Chapter III: Of Gardens And Orchards

After such time as Calais was won from the French, and that our countrymen had learned to trade into divers countries (whereby they grew rich), they began to wax idle also, and thereupon not only left off their former painfulness and frugality, but in like sort gave themselves to live in excess and vanity, whereby many goodly commodities failed, and in short time were not to be had amongst us. Such strangers also as dwelled here with us, perceiving our sluggishness, and espying that this idleness of ours might redound to their great profit, forthwith employed their endeavors to bring in the supply of such things as we lacked continually from foreign countries, which yet more augmented our idleness. For, having all things at reasonable prices (as we supposed) by such means from them, we thought it mere madness to spend either time or cost about the same here at home. And thus we became enemies to our own welfare, as men that in those days reposed our felicity in following the wars, wherewith we were often exercised both at home and other places. Besides this, the natural desire that mankind hath to esteem of things far sought, because they be rare and costly, and the irksome contempt of things near hand, for that they are common and plentiful, hath borne no small sway also in this behalf amongst us. For hereby we have neglected our own good gifts of God, growing here at home, as vile and of no value, and had every trifle and toy in admiration that is brought hither from far countries, ascribing I wot not what great forces and solemn estimation unto them, until they also have waxen old, after which they have been so little regarded, if not more despised, amongst us than our own. Examples hereof I could set down many and in many things; but, sith my purpose is to deal at this time with gardens and orchards, it shall suffice that I touch them only, and show our inconstancy in the same, so far as shall seem and be convenient for my turn. I comprehend therefore under the word "garden" all such grounds as are wrought with the spade by man's hand, for so the case requireth.

Of wine I have written already elsewhere sufficiently, which commodity (as I have learned further since the penning of that book) hath been very plentiful in this island, not only in the times of the Romans, but also since the Conquest, as I have seen by record; yet at this present have we none at all, (or else very little to speak of), growing in this island, which I impute not unto the soil, but the negligence of my countrymen. Such herbs, fruits, and roots also as grow yearly out of the ground, of seed, have been very plentiful in this land, in the time of the first Edward, and after his days; but in process of time they grew also to be neglected, so that from Henry the Fourth till the latter end of Henry the Seventh and beginning of Henry the Eighth, there was little or no use of them in England, but they remained either unknown or supposed as food more meet for hogs and savage beasts to feed upon than mankind. Whereas in my time their use is not only resumed among the poor commons, I men of melons, pompons, gourds, cucumbers, radishes, skirets,parsnips, carrots, cabbages, navews,turnips, and all kinds of salad herbs - but also fed upon as dainty dishes at the tables of delicate merchants,gentlemen, and the nobility, who make their provision yearly for new seeds out of strange countries, from whence they have them abundantly. Neither do they now stay with such of these fruits as are wholesome in their kinds, but adventure further upon such as are very dangerous and hurtful, as the verangenes, mushrooms, etc., as if nature had ordained all for the belly, or that all things were to be eaten for whose mischievous operation the Lord in some measure hath given and provided a remedy.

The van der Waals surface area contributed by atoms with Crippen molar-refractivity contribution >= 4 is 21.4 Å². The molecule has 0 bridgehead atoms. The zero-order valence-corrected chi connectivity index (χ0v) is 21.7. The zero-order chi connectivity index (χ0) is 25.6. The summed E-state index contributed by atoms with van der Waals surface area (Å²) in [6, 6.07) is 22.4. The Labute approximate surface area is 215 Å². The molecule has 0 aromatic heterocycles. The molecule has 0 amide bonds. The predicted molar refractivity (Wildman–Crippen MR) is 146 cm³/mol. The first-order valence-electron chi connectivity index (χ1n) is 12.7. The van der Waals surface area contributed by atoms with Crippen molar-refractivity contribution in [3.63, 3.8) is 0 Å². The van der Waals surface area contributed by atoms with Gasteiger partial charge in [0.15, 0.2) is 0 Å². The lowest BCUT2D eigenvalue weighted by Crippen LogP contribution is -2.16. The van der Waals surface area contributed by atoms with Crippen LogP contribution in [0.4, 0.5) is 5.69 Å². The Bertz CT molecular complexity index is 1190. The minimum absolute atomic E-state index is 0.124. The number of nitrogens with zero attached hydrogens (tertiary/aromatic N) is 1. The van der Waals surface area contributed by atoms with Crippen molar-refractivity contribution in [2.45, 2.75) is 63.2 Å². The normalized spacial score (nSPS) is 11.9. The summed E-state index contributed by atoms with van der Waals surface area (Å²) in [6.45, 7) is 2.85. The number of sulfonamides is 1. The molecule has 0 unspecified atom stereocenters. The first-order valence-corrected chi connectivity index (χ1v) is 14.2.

Hops in time past were plentiful in this land. Afterwards also their maintenance did cease. And now, being revived, where are any better to be found? Where any greater commodity to be raised by them? Only poles are accounted to be their greatest charge. But, sith men have learned of late to sow ashen kexes in ashyards by themselves, that inconvenience in short time will be redressed.

Madder hath grown abundantly in this island, but of long time neglected, and now a little revived, and offereth itself to prove no small benefit unto our country, as many other things else, which are now fetched from us: as we before time, when we gave ourselves to idleness, were glad to have them other.

If you look into our gardens annexed to our houses, how wonderfully is their beauty increased, not only with flowers, which Columella calleth Terrena sydera,saying,

"Pingit et in varios terrestria sydera flores," 4

and variety of curious and costly workmanship, but also with rare and medicinable herbs sought up in the land within these forty years: s brought from far, is most folly of all: for it savoureth of ignorance, or at the leastwise of negligence, and therefore worthy of reproach.